Tom Connell, Senior Institutional Analyst and Team Lead at Dalhousie University Analytics, crossed the virtual stage to receive his MBA(Leadership) in October 2020. In a recent virtual interview with CEGE Connection, Tom spoke about how his life experiences positioned him to take on the challenge of a robust academic journey.
Many years ago, I had a manager who challenged our team to construct and share ‘bucket lists’ of both professional and personal goals. I really appreciated this exercise because it made me think deeply about where I wanted to go and what I wanted to do. The timing was opportune. I was in my late twenties, in the early stage of my career, a pivotal moment to think forward and plan. Through this activity I came up with a number of things I wanted to do such as hang gliding (check),work in the field of robotics, and get a master’s degree. (I really did not know which degree I would go for, but it was a seed planted). I highly recommend this activity of thinking of all the things you want to do before the clock runs out and, more importantly, to share it with loved ones so they can help you spot opportunities and have some interesting conversations.
In the subsequent years, I acquired an interest in business and finance. Meeting up with others who had achieved an MBA allowed me to explore avenues in which I could expand my knowledge in these areas. I was consistently stuck by the breadth and depth of business, finance and economic knowledge expressed in conversations about the future of companies such as BlackBerry and Tesla or how cryptocurrencies and blockchains might evolve. Working within the analytics team at Dalhousie University, I soon recognized the opportunity to work and learn at the same time. With my technical expertise and considerable experience as a data analyst, I realized that an MBA in Leadership would augment my skills and present me with an excellent opportunity to grow as an individual and give back to the greater community.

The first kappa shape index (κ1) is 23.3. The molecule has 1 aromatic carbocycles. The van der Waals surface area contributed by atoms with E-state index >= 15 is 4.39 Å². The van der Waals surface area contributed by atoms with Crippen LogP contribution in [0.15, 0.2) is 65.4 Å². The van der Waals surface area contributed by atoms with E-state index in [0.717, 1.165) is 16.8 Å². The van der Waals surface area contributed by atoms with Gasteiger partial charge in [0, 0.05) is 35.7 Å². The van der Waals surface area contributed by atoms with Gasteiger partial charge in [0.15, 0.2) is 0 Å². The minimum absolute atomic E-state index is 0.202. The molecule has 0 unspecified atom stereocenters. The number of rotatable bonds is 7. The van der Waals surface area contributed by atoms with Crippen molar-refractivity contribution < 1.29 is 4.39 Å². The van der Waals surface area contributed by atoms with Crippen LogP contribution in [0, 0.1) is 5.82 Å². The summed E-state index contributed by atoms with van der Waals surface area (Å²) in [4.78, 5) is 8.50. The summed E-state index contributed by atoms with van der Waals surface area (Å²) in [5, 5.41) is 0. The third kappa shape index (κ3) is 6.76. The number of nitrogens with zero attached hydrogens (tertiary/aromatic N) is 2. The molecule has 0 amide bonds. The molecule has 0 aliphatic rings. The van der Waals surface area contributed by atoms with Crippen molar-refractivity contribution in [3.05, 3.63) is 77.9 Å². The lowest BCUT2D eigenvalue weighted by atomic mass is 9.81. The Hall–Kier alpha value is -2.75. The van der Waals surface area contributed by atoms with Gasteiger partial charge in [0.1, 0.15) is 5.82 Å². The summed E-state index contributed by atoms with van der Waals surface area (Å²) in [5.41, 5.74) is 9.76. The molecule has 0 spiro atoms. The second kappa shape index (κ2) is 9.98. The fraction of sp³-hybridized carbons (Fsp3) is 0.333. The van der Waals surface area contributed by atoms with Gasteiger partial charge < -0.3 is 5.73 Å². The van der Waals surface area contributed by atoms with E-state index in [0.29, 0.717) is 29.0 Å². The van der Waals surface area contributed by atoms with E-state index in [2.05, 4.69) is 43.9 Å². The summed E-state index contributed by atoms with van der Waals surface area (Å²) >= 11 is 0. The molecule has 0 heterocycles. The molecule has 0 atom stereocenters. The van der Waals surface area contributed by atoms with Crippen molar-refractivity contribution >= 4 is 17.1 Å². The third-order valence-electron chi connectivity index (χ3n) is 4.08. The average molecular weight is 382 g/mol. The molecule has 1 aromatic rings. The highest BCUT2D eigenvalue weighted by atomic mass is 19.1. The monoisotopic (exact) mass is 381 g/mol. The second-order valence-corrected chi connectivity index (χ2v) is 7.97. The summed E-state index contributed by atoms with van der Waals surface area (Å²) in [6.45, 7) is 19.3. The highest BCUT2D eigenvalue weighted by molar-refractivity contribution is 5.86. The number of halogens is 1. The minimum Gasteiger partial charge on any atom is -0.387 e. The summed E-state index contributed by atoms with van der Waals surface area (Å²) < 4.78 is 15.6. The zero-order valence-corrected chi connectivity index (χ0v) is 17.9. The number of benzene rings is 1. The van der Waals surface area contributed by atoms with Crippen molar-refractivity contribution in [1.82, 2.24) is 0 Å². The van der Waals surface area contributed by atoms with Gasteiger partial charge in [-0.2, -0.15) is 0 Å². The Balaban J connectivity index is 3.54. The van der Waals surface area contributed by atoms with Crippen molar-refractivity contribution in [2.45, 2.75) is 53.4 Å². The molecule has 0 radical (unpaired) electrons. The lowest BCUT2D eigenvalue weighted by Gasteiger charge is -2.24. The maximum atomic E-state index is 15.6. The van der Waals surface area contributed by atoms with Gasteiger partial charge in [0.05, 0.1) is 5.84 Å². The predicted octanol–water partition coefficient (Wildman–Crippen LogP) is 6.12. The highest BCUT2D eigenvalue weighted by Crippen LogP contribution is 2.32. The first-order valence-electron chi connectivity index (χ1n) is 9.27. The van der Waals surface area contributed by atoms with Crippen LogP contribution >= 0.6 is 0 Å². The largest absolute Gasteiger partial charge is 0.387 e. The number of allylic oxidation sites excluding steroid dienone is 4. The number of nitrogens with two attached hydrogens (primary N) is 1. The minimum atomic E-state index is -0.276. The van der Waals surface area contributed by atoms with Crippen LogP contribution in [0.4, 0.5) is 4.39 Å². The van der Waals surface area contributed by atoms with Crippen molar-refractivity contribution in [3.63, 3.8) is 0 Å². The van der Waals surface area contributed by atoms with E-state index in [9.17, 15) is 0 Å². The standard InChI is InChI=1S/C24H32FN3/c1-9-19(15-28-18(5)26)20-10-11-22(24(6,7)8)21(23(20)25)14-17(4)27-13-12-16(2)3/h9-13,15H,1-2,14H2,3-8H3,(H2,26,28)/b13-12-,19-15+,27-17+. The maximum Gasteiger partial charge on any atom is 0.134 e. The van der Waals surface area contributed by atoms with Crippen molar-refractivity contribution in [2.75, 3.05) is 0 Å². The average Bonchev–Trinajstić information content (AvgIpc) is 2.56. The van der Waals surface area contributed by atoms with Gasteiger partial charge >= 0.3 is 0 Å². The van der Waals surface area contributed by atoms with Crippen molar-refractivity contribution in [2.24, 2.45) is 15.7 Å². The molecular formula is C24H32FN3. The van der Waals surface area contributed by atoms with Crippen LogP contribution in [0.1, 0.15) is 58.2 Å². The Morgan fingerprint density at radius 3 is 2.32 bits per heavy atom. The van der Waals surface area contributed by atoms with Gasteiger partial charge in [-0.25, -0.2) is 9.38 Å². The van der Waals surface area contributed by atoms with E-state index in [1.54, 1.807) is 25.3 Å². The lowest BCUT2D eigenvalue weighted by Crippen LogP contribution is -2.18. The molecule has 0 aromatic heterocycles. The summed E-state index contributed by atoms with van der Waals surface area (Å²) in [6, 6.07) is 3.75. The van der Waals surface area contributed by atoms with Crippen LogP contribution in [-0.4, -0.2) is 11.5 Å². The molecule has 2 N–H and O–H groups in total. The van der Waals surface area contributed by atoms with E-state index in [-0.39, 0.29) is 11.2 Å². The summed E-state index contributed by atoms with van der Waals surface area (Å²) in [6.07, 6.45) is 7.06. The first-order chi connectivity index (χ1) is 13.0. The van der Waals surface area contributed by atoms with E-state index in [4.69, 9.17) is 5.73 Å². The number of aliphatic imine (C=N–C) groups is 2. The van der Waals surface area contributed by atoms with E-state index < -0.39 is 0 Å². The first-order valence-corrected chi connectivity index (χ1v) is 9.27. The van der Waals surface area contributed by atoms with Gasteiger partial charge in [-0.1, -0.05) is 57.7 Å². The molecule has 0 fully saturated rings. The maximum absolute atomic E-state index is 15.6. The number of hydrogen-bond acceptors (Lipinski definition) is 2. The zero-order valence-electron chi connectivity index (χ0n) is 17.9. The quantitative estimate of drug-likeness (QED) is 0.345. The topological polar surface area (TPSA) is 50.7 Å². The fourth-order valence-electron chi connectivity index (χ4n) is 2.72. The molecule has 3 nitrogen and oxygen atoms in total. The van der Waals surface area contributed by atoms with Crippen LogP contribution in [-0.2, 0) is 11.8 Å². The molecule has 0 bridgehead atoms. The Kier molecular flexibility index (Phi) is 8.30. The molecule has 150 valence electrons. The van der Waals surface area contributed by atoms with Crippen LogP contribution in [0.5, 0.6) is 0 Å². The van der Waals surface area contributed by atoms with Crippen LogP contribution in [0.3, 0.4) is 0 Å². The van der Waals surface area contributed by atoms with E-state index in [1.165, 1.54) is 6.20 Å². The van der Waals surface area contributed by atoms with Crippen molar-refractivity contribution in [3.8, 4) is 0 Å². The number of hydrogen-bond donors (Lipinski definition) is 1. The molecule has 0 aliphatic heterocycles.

How did I keep balance between work, study, and life? Honestly, I am not sure that I did! There were certainly times when I had to take a day to work on a project or paper. Sometimes, an entire weekend was devoted to studying just to keep up with the pace of the program. I learned a lot about myself and how I dealt with the intense pressures of balancing a young family (with one child born after course #5), work and a deluge of reading, writing and participation as required. Probably the most important lesson was to find the balance – to find the sweet spot between achieving acceptable grades, managing expectations and deliverables at work, and making sure my family was smiling and learning. During these years of study, I came to value and seek balance and calm. I learned that I am more extrinsically motivated than I first thought. As a data guy, I am intimately familiar with the idea that knowing is the first step to fixing.
My studies have given me a heightened awareness of influence and leadership, the personal characteristics that make people who they are, and how these complex factors can be managed. I am able to identify applications for the case method and situational analysis, especially as it relates to data analysis and how we can extract meaning and inspire action from data. I look at strategic planning with fresh eyes and I understand now how planning forward truly helps teams keep momentum on a focused target.
I am looking forward to my next steps. I have recently accepted an 18-month secondment, which starts December 1st as Manager of Tech services in the Faculty of Computer Science. This will provide a great opportunity for me to learn and grow with one of the most impressive faculties on campus. It feels like returning to my roots in tech and it will be wonderful to stretch myself and offer my experience to help achieve the research and academic goals of the faculty.
With a new year fast approaching, I am also looking for ways in which to give back to my community. The MBA(L) has opened new possibilities for participating with others in seeking positive outcomes for our society.